Thursday, August 7, 2014

Facing Bumps on the Road

Excellent article by Sabria Jawhar on the reality of working Saudi women and transportation. You can link to the story in the August 7, 2014 Arab News here,  and the article is pasted in below.

One of the hard lessons Saudi women learn when they get a new job in the private sector is the attitude among employers. They are told: “you got a job, the rest is up to you.”

More plainly put, female employees are required to show up at work on time and leave at the appropriate hour at the end of the workday. If you must do work-related errands during business hours, then find your own transportation.

Educated women from well-to-do families and working at high-level jobs can live with these requirements. They have their own drivers. But for the rest of us, those middle-class women who can’t afford to sponsor a full-time driver or don’t have access to a full-time driving service, it’s almost impossible to reliably arrive to work on time and leave at a reasonable hour at the end of the day.

There are many private employers — and I have run into plenty — that may offer company drivers to female employees only to pull the rug from underneath them when the time comes to actually drive women around.

A common method among some employers is to insist that the female worker and the driver work out a schedule between themselves. Yet many drivers loathe the idea of driving women from their homes to work, and then pick them up at the end of the day. Worse, they often become unavailable during working hours. Their attitude is they drive female employees to and from work at their convenience and not the workers.

It’s never a matter of “I won’t drive you” but rather simply not answering the phone or claiming a scheduling conflict. Employers prefer not to get involved, so the transportation issues disintegrates into a cat-and-mouse game where women workers are reduced to using a male colleague’s mobile phone so her so-called driver will pick up the phone, or catch him napping in an empty office somewhere in the building and making an awkward face-to-face demand. This daily exercise becomes so exhausting that the idea of hailing a smelly cab from a street corner is easier.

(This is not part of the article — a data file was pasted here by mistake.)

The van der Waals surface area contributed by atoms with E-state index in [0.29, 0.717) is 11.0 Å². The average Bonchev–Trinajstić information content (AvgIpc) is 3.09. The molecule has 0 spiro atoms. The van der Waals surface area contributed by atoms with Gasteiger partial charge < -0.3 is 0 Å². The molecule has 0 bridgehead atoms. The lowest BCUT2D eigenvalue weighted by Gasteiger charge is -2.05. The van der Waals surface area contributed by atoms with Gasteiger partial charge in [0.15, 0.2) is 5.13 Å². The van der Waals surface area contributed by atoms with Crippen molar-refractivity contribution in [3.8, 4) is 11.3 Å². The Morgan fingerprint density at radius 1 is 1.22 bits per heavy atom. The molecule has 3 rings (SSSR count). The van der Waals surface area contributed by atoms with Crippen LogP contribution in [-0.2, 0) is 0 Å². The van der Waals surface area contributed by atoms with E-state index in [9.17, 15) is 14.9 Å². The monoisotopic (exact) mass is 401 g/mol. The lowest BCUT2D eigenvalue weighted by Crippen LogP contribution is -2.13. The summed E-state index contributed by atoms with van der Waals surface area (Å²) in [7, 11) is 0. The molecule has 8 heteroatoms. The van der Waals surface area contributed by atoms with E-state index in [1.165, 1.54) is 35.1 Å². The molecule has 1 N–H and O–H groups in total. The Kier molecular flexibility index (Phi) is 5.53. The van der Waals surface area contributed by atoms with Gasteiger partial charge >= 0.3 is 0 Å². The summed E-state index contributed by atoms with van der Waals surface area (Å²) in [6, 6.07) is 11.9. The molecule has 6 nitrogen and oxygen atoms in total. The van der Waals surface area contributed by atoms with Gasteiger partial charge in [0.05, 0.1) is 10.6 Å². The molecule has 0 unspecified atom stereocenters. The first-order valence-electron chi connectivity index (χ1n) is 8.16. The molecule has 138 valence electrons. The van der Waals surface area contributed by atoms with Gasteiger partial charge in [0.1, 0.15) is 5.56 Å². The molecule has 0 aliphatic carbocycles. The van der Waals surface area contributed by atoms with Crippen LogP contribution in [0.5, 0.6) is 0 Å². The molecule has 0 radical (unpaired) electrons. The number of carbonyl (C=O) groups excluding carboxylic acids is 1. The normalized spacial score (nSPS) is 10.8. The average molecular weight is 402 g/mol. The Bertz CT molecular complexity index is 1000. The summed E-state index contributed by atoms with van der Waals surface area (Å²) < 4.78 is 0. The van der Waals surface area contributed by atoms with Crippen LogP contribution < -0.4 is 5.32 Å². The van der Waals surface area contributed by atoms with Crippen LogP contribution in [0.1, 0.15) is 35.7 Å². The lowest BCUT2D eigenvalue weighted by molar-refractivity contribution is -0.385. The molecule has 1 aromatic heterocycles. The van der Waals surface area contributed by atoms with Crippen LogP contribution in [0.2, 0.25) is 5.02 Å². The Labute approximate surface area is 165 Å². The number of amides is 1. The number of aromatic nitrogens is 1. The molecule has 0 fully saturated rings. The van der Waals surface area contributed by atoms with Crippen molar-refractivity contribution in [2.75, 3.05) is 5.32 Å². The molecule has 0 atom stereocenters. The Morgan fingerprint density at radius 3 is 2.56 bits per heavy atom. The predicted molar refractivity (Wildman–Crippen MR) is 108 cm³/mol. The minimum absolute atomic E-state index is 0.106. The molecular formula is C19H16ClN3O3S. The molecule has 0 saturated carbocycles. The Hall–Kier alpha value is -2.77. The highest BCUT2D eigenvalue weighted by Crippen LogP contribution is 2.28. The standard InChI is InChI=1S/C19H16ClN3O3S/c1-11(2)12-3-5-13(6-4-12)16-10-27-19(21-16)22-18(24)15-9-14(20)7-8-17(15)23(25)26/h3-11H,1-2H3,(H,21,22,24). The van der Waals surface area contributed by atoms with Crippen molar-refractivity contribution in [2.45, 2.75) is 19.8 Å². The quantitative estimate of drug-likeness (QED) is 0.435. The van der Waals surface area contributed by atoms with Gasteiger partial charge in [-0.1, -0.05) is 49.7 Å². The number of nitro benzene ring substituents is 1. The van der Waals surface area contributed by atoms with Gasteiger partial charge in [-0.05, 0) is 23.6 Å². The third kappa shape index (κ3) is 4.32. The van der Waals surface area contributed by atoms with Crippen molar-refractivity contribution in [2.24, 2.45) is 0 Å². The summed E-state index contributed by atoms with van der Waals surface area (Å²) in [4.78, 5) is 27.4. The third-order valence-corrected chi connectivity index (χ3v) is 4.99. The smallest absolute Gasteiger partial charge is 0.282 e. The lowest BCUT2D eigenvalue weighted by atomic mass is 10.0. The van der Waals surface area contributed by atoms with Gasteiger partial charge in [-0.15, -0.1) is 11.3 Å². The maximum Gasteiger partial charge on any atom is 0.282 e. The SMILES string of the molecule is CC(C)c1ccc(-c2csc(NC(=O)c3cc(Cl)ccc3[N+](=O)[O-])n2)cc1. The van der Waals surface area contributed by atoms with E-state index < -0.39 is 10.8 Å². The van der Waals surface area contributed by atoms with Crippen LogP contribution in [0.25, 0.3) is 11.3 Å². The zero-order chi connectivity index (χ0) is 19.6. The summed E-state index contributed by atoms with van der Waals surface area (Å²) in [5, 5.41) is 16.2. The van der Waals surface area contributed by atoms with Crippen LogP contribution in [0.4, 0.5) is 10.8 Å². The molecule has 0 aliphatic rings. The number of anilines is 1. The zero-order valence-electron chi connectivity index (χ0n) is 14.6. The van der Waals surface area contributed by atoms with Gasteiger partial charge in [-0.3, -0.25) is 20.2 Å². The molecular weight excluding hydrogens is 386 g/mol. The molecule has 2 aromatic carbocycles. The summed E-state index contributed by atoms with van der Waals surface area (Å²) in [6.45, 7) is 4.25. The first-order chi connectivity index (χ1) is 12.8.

(Full disclosure: My employer contracts a private limousine company to take me anywhere I want to go. I no longer endure the indignity of begging drivers for transportation.)

The attitude of drivers in Saudi Arabia has changed dramatically in the past decade. Drivers, who were once prompt, courteous and respectful to female passengers has evolved an attitude that shows they are doing women a favor by simply allowing them in the back seat of their car.

The Ministry of Labor has a pretty good handle on the dilemma faced by female workers. No one realistically believes that Saudi women will receive the right to drive a car in the near future. At the same time more women are entering the workforce only to find that lack of transportation is not only hindering their work performance, but also encouraging them to stay at home rather than find employment. This will eventually have a significant impact on the Kingdom’s economy.

To solve the problem, the Labor Ministry now requires employers to provide transportation to Saudi women workers. Al-Sayyda Khadija Bint Khuwailid Center, which is part of Jeddah Chamber of Commerce and Industry (JCCI), conducted a study that found that 48 percent of Saudi women workers employ private drivers while 26 percent use the men in their families to drive them to work. Only12 percent use taxis and just 4 percent of the women use private minibuses owned by their employers.

So about half of the female workforce is without reliable transportation since using a dad or brother to act, as a chauffeur is hardly considered reliable.

The Labor Ministry has managed to do a lot to get employers in line since its crackdown on undocumented workers last year. It has successfully integrated retail shops with women workers and continues to find ways to make it easier for Saudi women to get hired in the private sector.

Their program to require employers to provide transportation is a logical step to keep women in the workplace. Enforcement, however, remains a sticking point if employers continue to take a passive attitude by not requiring their drivers to be available. Still, the Labor Ministry over the past year has been consistent in its directives, and women just might see a positive change in how their employers handle their transportation issues.

Sabria's e-mail: